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A team of aliens was found probing a highway in Henry County at three a.m. on July 3, 1955. They were Georgia’s first aliens.
Henry County has become well known in recent years for its ghosts, but few are aware of a bizarre but well documented encounter with aliens that occurred 55 years ago.
Mrs. Margaret Symmonds, 52, and her husband, Wesley, of Coverdale, Ohio, left Cincinnati at 7:30 a.m. on July 2 in their brand new Oldsmobile. They drove all day and into the night, stopping at regular intervals and sharing the driving duties while one slept in the back seat. At 3:30 a.m. on July 3 Wesley was asleep and Margaret was behind the wheel, piloting through Henry County a few miles south of Stockbridge on U.S. 129.
"I was not drinking or groggy from driving," Mrs. Symmonds emphasized alter. "My head was clear," and she was chewing gum to help her stay alert. It was a clear, moonlit night and visibility on the generally straight two-lane highway was excellent.
Mrs. Symmonds described the landscape as "desolate...devoid of houses or sign of human habitation." The highway was lined with scrub brush and low trees. It was a location where "anything might happen and there would be no one within miles to know it," she stated.
Margaret was driving sixty MPH on the isolated road when her high beams "shone on four objects that I first thought were animals-maybe hogs or something," standing in the middle of the highway. Cautiously, she reduced her speed to about forty. When Margaret drew closer she saw that the objects were four small humanoids, each measuring three and a half to four feet in height. Their legs appeared to be short for their size, but their arms, apparently devoid of elbows, seemed long for their proportions. She could see little of their bodies because they all wore long "gray-greenish capes." On their heads were slouch-like hats turned down all around the brim.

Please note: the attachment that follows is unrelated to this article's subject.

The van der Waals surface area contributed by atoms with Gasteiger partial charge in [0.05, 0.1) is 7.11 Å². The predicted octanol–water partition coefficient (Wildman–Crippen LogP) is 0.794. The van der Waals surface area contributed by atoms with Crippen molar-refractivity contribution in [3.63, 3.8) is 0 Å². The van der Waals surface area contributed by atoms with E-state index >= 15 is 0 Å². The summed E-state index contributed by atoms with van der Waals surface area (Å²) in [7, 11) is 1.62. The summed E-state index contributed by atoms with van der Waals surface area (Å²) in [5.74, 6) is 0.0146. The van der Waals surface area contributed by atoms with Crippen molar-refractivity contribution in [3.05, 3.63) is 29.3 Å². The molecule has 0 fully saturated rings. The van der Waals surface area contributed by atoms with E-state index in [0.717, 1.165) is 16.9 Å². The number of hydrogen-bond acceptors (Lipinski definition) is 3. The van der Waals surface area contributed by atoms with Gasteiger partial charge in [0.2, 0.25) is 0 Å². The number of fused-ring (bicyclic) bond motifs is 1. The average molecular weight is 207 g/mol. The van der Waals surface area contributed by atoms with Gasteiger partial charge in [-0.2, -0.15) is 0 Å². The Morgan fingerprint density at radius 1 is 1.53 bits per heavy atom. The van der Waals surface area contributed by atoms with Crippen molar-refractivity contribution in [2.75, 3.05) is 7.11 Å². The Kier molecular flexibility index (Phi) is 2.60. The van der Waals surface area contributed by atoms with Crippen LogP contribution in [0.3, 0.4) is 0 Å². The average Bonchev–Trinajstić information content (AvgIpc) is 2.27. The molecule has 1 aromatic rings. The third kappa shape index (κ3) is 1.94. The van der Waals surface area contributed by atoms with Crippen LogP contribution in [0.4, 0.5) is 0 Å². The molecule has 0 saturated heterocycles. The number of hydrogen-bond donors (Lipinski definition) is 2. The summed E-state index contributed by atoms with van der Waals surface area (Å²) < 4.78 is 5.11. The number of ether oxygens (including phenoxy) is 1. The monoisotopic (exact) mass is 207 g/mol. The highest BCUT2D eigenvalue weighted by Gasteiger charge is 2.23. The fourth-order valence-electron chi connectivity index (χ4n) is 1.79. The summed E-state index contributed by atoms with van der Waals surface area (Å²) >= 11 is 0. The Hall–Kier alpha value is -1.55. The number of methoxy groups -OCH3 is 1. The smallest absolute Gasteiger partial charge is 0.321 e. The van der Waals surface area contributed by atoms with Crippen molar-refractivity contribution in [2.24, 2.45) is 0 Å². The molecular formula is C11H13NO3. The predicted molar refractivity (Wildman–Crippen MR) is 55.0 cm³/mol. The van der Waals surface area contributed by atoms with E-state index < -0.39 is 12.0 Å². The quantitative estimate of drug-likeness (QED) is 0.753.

The nearest figure, standing in her lane, apparently detected the car's approach. It stepped out of the way and looked directly at Margaret. "I was terrified," she related, but still managed to note considerable details of the creature. The head seemed normal in size, but rounded. The eyes "were big, like saucers, and they reflected a reddish light." She saw no pupils. "The nose was long-real long, and pointed," she continued, resembling a classic witch. The mouth was small, with no visible lips.
For some reason, perhaps fright from being startled, the creature had its arms raised over its head. "The hands had claws on them, real long claws," she noted, but did not count the number of claws, nor notice if there were thumbs. The skin was dark colored and "very rough or coarse," but she could not determine if it was actually scaly.
Mrs. Symmonds was unfamiliar with the fabric of the cape and hat, and saw no buttons or other fastening devices on the long cloak.